Round Italy in 10 Wines

How do you choose just 10 wines to represent Italy – a country that produces almost ⅕ of the world’s wine each year? That was the problem facing Graeme Ewins of Great Western Wine who hosted a recent meeting of the Bristol Tasting Circle. His solution? Avoid the obvious like Chianti and Barolo and focus on producers who are creating something interesting and distinctive.

That is certainly true of Roberto Anselmi from the Veneto region.

20200210_193121His deliciously rich, medium-sweet I Capitelli (£25 per half bottle) was a bold start to the tasting with its intense flavours of orange, peach and honey from the often bland Garganega grape (think Soave).

Next came Lambrusco, that (justifiably) much-maligned lightly sparkling red.

20200210_194005But Sassomoro (£14.95) is quite different with its refreshing bitter cherry and blackberry fruit, this would perfectly cut through any fattiness in a plate of dried or cured meats, which just happen to be a speciality of the region of its production.

My favourite wine of the evening was Antonio Caggiano’s Bechar,

20200210_200337a lovely crisp, fresh, slightly smoky Fiano di Avellino (£18.95) from the hills inland of Naples. Good to drink on its own but even better as a food wine – a creamy risotto springs easily to mind.

Among the reds was an incredible bargain:

20200210_202526Palladino’s Biferno Riserva from the east coast (£9.50) is a blend of Montepulciano and Aglianico giving a wonderfully quaffable wine full of smooth, jammy black fruits. Not greatly complex but oh so drinkable.

Rather more serious was the final red, Varvaglione’s Primitivo di Manduria (£22.50).

20200210_205217A big mouth-filling wine in every way (14.5% alcohol) but with the blackberry fruit and spicy, smoky oak all in complete harmony. A wine for full-flavoured robust winter dishes – a game casserole, perhaps?

So ended a fascinating trip round the wines of a country full of delicious surprises. Special thanks go to our guide, Graeme, for pointing us towards bottles that, before this evening, many of us would have ignored.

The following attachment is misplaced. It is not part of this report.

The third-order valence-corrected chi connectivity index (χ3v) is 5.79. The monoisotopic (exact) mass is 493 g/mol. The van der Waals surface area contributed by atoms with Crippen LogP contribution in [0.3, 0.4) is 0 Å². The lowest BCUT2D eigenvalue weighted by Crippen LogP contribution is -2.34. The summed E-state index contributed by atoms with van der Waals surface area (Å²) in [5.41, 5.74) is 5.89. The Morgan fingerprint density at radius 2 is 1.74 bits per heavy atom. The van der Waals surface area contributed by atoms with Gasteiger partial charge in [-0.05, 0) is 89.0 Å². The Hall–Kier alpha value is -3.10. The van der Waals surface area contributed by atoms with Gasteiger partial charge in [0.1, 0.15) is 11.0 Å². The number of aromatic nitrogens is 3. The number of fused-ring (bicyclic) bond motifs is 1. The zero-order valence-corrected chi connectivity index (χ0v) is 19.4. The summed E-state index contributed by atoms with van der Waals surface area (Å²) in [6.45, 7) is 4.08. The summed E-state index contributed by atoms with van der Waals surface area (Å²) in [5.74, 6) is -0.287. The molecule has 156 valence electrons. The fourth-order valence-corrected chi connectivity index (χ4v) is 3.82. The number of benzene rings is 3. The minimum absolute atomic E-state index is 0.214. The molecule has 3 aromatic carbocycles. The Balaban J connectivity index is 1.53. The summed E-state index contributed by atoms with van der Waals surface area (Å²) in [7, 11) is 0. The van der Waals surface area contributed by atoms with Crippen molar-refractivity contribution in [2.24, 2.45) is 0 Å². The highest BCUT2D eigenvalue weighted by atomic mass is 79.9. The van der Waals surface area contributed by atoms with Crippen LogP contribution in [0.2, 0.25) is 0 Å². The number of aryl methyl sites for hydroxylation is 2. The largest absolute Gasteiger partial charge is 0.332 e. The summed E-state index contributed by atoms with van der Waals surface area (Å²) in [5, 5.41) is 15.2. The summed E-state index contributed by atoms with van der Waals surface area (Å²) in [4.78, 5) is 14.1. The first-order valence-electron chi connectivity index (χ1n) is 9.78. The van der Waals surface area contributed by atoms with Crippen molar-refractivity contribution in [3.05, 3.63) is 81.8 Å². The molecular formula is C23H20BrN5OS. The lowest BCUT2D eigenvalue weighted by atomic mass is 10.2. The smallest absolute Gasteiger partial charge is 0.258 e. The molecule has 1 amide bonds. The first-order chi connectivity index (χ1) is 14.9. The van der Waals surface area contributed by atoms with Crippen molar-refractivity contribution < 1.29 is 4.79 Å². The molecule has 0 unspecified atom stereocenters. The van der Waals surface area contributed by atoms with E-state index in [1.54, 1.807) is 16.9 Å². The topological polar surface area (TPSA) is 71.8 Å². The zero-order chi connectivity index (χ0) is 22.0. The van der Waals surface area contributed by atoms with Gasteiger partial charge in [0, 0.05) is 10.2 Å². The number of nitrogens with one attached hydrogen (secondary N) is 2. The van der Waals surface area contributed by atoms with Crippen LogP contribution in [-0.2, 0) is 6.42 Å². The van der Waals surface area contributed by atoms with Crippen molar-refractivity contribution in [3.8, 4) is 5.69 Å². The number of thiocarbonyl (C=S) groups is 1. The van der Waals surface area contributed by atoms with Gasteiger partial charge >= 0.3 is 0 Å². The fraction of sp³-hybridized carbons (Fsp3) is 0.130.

Why did I buy that?

“Now why did I buy that wine and what’s it going to taste like?” It’s not a dilemma I face often – I usually know what I’ve bought and why. But, every now and then, I see something unusual that catches my attention and so I buy it. Normally, we drink it within a few weeks, but, sometimes, for no particular reason, it sits in our wine rack for months until I’ve completely forgotten what drew me to it or what to expect when I open it.

Montefalco Bianco

 

That’s just what happened with Scacciadiavoli’s Montefalco Bianco from Umbria in Central Italy (Wine Society, £13.95). I must have had a good reason to buy it but, when I looked at it, I just couldn’t remember what it was or – perhaps more importantly – what to drink it with to enjoy it at its best.

I know the name ‘Montefalco’ – it’s a red wine similar in style to a nice Chianti, but this was a white. I guessed my wine would be dry and, with 13% alcohol, reasonably full bodied. But what else? Not a word about it in Jancis Robinson’s wine ‘bible’ and just a single line in my usually helpful Italian wine guide. Even the Wine Society’s tasting notes were a bit sparse so I decided that we should try it with some roasted monkfish with rosemary and tomatoes; fortunately, it worked perfectly.

The wine was, as I thought, quite generous and rich in the mouth; also really complex in a tangy, spicy sort of way with hints of pineapple and peach and a lovely long dry savoury finish. It’s made from an unusual blend of 2 local grapes, trebbiano spoletino and grechetto with a touch of chardonnay added which had been fermented in old oak barrels. The trebbiano, which can be quite neutral and bland, had been left on its skins as you would for a red wine which gave it some attractive texture in the mouth.

So, a very pleasant surprise in the end but a nudge that, next time I buy something obscure, to note down what to expect!

Sharing a Secret

Garda winesThose of you who read my last blog, “Garda: A Lake of Wines” might have been left with the impression that my wife and I did nothing but eat and drink wine while we were there. That’s not entirely true – we did plenty of walking and explored the wonderful scenery too, although I’ll share a secret with you: we both exceeded the Government’s recommended limits for units of alcohol consumed in a week. But, hey-ho, we were on holiday and, with such a great choice of wines wherever we stopped for lunch or dinner, who could blame us? We’ll certainly return to sample more but, perhaps, not for a few years. Also, as many of the wines we saw aren’t on sale in the UK, I was keen to taste them while I could – within reasonable limits, of course.